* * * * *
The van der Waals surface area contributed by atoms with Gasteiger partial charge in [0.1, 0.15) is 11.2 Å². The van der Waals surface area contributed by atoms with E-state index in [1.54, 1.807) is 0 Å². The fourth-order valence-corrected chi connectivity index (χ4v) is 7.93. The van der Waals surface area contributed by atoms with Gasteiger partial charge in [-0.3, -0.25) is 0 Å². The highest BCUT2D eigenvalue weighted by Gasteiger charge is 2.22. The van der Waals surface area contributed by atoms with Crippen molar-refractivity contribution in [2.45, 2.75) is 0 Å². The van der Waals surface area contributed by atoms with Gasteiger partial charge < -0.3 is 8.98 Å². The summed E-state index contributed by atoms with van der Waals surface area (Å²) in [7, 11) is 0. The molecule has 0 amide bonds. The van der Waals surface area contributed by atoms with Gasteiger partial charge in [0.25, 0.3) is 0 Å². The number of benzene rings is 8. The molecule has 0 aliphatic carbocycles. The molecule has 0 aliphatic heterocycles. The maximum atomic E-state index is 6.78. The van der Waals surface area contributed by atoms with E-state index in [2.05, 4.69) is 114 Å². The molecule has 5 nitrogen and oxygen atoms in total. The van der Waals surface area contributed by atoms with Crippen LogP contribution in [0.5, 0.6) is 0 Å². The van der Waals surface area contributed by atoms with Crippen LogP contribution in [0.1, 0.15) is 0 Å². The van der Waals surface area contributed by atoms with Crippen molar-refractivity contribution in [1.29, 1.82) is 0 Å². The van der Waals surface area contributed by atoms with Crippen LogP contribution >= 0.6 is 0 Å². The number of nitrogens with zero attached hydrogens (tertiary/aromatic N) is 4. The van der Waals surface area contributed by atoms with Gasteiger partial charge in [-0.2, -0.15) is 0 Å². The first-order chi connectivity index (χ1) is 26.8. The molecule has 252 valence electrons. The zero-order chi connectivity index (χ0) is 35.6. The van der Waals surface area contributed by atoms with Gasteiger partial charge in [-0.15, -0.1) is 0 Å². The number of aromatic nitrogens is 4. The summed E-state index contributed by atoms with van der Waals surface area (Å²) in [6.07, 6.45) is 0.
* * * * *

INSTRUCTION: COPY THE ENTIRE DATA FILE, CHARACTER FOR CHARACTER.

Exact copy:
The van der Waals surface area contributed by atoms with Gasteiger partial charge in [0.1, 0.15) is 11.2 Å². The van der Waals surface area contributed by atoms with E-state index in [1.54, 1.807) is 0 Å². The fourth-order valence-corrected chi connectivity index (χ4v) is 7.93. The van der Waals surface area contributed by atoms with Gasteiger partial charge in [-0.3, -0.25) is 0 Å². The highest BCUT2D eigenvalue weighted by Gasteiger charge is 2.22. The van der Waals surface area contributed by atoms with Crippen molar-refractivity contribution in [2.45, 2.75) is 0 Å². The van der Waals surface area contributed by atoms with Gasteiger partial charge < -0.3 is 8.98 Å². The summed E-state index contributed by atoms with van der Waals surface area (Å²) in [7, 11) is 0. The molecule has 0 amide bonds. The van der Waals surface area contributed by atoms with Gasteiger partial charge in [0.25, 0.3) is 0 Å². The number of benzene rings is 8. The molecule has 0 aliphatic carbocycles. The molecule has 0 aliphatic heterocycles. The maximum atomic E-state index is 6.78. The van der Waals surface area contributed by atoms with E-state index in [2.05, 4.69) is 114 Å². The molecule has 5 nitrogen and oxygen atoms in total. The van der Waals surface area contributed by atoms with Crippen LogP contribution in [0.5, 0.6) is 0 Å². The van der Waals surface area contributed by atoms with Crippen LogP contribution in [0.1, 0.15) is 0 Å². The van der Waals surface area contributed by atoms with Crippen molar-refractivity contribution in [1.29, 1.82) is 0 Å². The van der Waals surface area contributed by atoms with Crippen LogP contribution >= 0.6 is 0 Å². The number of nitrogens with zero attached hydrogens (tertiary/aromatic N) is 4. The van der Waals surface area contributed by atoms with Gasteiger partial charge in [-0.2, -0.15) is 0 Å². The first-order chi connectivity index (χ1) is 26.8. The molecule has 252 valence electrons. The zero-order chi connectivity index (χ0) is 35.6. The van der Waals surface area contributed by atoms with Gasteiger partial charge in [-0.15, -0.1) is 0 Å². The number of aromatic nitrogens is 4. The summed E-state index contributed by atoms with van der Waals surface area (Å²) in [6.07, 6.45) is 0.